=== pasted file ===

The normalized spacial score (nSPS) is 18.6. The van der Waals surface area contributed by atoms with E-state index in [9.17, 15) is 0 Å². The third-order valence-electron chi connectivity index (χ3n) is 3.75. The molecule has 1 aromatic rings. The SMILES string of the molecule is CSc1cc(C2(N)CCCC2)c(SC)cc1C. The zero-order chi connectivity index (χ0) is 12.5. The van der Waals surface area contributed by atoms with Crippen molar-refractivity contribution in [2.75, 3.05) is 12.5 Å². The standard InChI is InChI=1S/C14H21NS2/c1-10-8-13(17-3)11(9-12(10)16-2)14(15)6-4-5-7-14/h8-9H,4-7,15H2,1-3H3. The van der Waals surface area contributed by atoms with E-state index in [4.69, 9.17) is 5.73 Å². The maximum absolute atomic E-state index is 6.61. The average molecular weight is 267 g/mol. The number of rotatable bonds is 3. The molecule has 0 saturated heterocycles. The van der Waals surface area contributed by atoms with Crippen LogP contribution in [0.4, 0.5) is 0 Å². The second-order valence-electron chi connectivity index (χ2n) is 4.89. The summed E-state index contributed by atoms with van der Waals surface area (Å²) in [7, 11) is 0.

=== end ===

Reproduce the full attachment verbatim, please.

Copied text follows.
The normalized spacial score (nSPS) is 18.6. The van der Waals surface area contributed by atoms with E-state index in [9.17, 15) is 0 Å². The third-order valence-electron chi connectivity index (χ3n) is 3.75. The molecule has 1 aromatic rings. The SMILES string of the molecule is CSc1cc(C2(N)CCCC2)c(SC)cc1C. The zero-order chi connectivity index (χ0) is 12.5. The van der Waals surface area contributed by atoms with Crippen molar-refractivity contribution in [2.75, 3.05) is 12.5 Å². The standard InChI is InChI=1S/C14H21NS2/c1-10-8-13(17-3)11(9-12(10)16-2)14(15)6-4-5-7-14/h8-9H,4-7,15H2,1-3H3. The van der Waals surface area contributed by atoms with E-state index in [4.69, 9.17) is 5.73 Å². The maximum absolute atomic E-state index is 6.61. The average molecular weight is 267 g/mol. The number of rotatable bonds is 3. The molecule has 0 saturated heterocycles. The van der Waals surface area contributed by atoms with Crippen LogP contribution in [0.4, 0.5) is 0 Å². The second-order valence-electron chi connectivity index (χ2n) is 4.89. The summed E-state index contributed by atoms with van der Waals surface area (Å²) in [7, 11) is 0.